Photo Credit: Isi Tenenbom
Shimon Peres (L) and Tuvia Tenenbom (R), author of "Catch the Jew"

This book will blow your mind.

But do not read “Catch the Jew” if you are confident you know all about Israel and its Arab neighbors and citizens and refuse to change your mind. Those entrenched either on the “right” or on the “left” must be prepared to shake loose the moorings of long-held, often ossified, views. And who is in the middle if you care about the Middle East?


If you are open to having your views altered and expanded, though, you must read this book. You’ll see what I mean about it being mind-blowing if you do. It will also tickle your funny bone, if you have one.

Tuvia Tenenbom, the merry prankster journalist who is fluent in Hebrew, Arabic, English and German, was born and spent his early years in a haredi family in B’nei Brak. He then fled to the United States for intellectual and ideological freedom, including freedom from religion. He was educated in the west, and is now a journalist, dramatist and author who lives at least half the year in Germany.

This book is a chronicle of Tenenbom’s journeys through Israel’s Jewish and Arab towns and the Arab and Jewish hubs in the territories.

I had heard that Tenenbom was prickly and iconoclastic. So, of course, I invited him for Shabbat dinner when I learned he would be in nearby Philadelphia.

He was an entertaining dinner guest – attacking me and my husband for claiming to love Israel so much but living in the luxurious suburbs of a large American city. Fair enough.

I then traveled with Tuvia for a day as he began his exploration of the United States for his upcoming book. I was able to watch his process firsthand, and it confirmed for me what I say about his process, below.

In truth, I did not fully understand what was the point of the book when I began reading it. What was everyone so excited about? The book is a huge bestseller in Israel and in Germany. But it seemed to meander, without a particular direction. Patience, please.

Tenenbom did not have a point in mind when he started, that is itself the point, or at least it reveals why the book is so valuable. He did not start with a thesis, something he was trying to prove.

The book is an exploration and he proceeds with no plan other than to make sure to meet up with as many different kinds of people, representing as many different viewpoints, as possible. If there was a goal, it was simply to find out what Israel is like and who inhabits it.

Tenenbom tags along with tour groups, wanders through the halls of the Knesset, journeys with Jews and Arabs for “peace conferences,” sits in on shiurim in Meah Shearim, and blunders about on the Temple Mount, all in search of people who will speak about the place in which they live.

As a German journalist (well, sort of, remember his brief biography, above), he is readily granted access to people such as Rabbi Arik Ascherman of Rabbis for Human Rights, and Jibril Rajoub, the notorious Palestinian Arab terrorist leader and now sports minister.

The list of people who speak freely with Tenenbom  – albeit most don’t realize he understands their language when they shoots asides to aides – is fairly comprehensive. And what those people say to someone they think is a German (a blond, no less!) journalist allows readers to get about as close to the truth as most people will ever get.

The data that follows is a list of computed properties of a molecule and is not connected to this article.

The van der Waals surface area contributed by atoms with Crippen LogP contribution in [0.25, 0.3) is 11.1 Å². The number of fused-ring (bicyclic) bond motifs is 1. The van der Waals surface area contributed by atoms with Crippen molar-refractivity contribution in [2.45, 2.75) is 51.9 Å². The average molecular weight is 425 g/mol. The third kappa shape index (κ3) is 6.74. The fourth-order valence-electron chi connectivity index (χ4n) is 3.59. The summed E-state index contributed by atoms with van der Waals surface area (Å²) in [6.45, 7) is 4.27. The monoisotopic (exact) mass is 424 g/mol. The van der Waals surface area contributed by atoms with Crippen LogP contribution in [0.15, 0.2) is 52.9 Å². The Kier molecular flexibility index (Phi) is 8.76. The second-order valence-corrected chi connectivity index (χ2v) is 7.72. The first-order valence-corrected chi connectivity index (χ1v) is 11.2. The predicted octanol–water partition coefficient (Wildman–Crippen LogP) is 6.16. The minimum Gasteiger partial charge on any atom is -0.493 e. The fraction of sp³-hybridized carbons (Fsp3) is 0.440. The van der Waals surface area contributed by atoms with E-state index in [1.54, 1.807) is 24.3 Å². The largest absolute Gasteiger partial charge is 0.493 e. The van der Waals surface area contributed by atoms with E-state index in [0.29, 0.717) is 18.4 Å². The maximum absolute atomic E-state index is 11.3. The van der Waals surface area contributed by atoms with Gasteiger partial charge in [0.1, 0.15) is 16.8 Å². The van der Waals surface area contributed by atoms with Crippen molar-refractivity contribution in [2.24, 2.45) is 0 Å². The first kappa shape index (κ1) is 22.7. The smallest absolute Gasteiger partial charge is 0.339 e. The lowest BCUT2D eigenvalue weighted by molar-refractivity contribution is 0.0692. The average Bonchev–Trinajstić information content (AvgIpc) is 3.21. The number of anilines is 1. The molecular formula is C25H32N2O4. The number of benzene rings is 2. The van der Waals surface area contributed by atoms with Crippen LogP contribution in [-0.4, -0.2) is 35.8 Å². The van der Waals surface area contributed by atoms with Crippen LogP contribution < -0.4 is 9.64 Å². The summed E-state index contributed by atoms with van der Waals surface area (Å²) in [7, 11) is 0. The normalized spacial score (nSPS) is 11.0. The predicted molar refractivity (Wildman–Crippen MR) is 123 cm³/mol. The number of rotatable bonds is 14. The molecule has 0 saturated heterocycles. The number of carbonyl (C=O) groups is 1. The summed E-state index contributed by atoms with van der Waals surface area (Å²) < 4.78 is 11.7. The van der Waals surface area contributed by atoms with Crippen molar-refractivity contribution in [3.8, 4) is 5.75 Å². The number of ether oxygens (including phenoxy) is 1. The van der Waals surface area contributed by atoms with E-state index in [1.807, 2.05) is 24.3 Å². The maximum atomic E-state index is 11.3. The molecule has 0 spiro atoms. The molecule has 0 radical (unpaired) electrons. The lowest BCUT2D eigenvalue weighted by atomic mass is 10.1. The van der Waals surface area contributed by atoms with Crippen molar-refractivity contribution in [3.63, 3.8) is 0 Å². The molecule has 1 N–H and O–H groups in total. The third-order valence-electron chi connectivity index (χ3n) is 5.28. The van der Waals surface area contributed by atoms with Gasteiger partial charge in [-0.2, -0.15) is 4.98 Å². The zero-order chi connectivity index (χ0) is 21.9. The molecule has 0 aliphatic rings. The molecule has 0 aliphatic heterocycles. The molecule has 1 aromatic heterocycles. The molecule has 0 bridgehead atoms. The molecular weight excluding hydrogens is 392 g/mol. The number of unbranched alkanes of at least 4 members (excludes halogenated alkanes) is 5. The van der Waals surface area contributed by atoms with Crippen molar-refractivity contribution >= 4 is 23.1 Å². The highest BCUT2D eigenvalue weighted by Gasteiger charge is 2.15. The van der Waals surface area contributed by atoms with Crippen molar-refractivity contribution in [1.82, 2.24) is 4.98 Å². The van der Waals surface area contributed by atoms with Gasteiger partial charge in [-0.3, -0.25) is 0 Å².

This book provides invaluable insights through visits with well-known PLO legislator and activist Hanan Ashrawi, Haaretz columnist Gideon Levy, Israeli novelist Amos Oz, Shimon Peres and Ayelet Shaked, as well as non-famous Druze, Arab Israelis, Jewish leftists, Syrian victims (in Israeli hospitals) and the foreign media. And that’s not even half of his subjects.


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Lori Lowenthal Marcus is a contributor to the A graduate of Harvard Law School, she previously practiced First Amendment law and taught in Philadelphia-area graduate and law schools. You can reach her by email:


  1. Why don't Hillel & Birthright want to give it to impressionable, uniformed Jewish "college kids"? you gave the answer: "Be forewarned: the book does not have a happy ending." Why should Hillel or any other national Jewish organization promote a doomsday book among collegiates who lack the “tools” to recognize its humor and pathos? — If this author wanted to expose the flip side of the coin, and demonstrate what is really going on behind the curtains, he should have stopped before the last chapter. His pessimistic "punch line" made the book unworthy of distribution to teens who lack the educational background to assess the book critically and analytically.

  2. Liberal? Are you high? This is the most important book since Joan Peters' "From Time Immemorial…"

    Everyone needs to read this to see exactly how the Europeans are funding the propaganda war against Israel.

  3. 90-78uThank you Lisa, my mistake was that I did not pay so much attention to the article, I just so him with The liberal of Peres, I do not like the former president who went around the world telling to the inept world leaders what they want to hear, and not the truth.

  4. Don't we already know that people of many backgrounds are obsesed with inventing hateful stories to defame Israel? What is needed is the antidote to the political poison. My suggestions is to read Deuteronomy Chapter 28 which no one ever seems to mention. It says in clear language that if Jews will observe our Torah then G-d will fight for us and we will defeat our enemeis. But conversely if we ignore the Torah G-d will abandaon us and we will suffer dire consequences at the hands of our enemies. Naturally most of our corrupt Jewish leaders take pride in ignoring the Torah and the result is what you see. We are in for a lot of terrible suffering because we keep choosing corrupt leaders.

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